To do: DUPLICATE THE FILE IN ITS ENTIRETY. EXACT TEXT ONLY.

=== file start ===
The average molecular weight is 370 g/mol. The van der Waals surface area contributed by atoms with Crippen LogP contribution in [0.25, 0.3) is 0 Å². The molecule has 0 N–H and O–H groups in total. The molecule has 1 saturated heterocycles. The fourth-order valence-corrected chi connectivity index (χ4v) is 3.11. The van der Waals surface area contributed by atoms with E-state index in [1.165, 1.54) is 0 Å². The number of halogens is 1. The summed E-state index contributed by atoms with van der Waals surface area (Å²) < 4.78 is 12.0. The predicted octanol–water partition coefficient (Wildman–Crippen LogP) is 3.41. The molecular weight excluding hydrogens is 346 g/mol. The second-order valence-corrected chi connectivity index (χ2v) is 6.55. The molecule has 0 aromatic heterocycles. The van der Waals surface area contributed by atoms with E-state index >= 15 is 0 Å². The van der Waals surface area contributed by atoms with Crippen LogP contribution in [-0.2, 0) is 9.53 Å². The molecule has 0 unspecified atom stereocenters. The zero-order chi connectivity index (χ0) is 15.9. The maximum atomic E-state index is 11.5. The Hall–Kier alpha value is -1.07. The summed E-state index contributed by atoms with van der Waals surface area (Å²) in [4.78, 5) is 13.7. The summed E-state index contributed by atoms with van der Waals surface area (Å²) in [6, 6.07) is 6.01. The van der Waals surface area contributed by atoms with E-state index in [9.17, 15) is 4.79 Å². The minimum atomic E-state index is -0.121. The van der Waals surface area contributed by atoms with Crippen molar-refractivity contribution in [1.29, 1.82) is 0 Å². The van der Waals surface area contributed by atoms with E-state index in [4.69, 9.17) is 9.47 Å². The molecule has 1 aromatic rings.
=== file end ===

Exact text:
The average molecular weight is 370 g/mol. The van der Waals surface area contributed by atoms with Crippen LogP contribution in [0.25, 0.3) is 0 Å². The molecule has 0 N–H and O–H groups in total. The molecule has 1 saturated heterocycles. The fourth-order valence-corrected chi connectivity index (χ4v) is 3.11. The van der Waals surface area contributed by atoms with E-state index in [1.165, 1.54) is 0 Å². The number of halogens is 1. The summed E-state index contributed by atoms with van der Waals surface area (Å²) < 4.78 is 12.0. The predicted octanol–water partition coefficient (Wildman–Crippen LogP) is 3.41. The molecular weight excluding hydrogens is 346 g/mol. The second-order valence-corrected chi connectivity index (χ2v) is 6.55. The molecule has 0 aromatic heterocycles. The van der Waals surface area contributed by atoms with E-state index >= 15 is 0 Å². The van der Waals surface area contributed by atoms with Crippen LogP contribution in [-0.2, 0) is 9.53 Å². The molecule has 0 unspecified atom stereocenters. The zero-order chi connectivity index (χ0) is 15.9. The maximum atomic E-state index is 11.5. The Hall–Kier alpha value is -1.07. The summed E-state index contributed by atoms with van der Waals surface area (Å²) in [4.78, 5) is 13.7. The summed E-state index contributed by atoms with van der Waals surface area (Å²) in [6, 6.07) is 6.01. The van der Waals surface area contributed by atoms with E-state index in [9.17, 15) is 4.79 Å². The minimum atomic E-state index is -0.121. The van der Waals surface area contributed by atoms with Crippen molar-refractivity contribution in [1.29, 1.82) is 0 Å². The van der Waals surface area contributed by atoms with E-state index in [4.69, 9.17) is 9.47 Å². The molecule has 1 aromatic rings.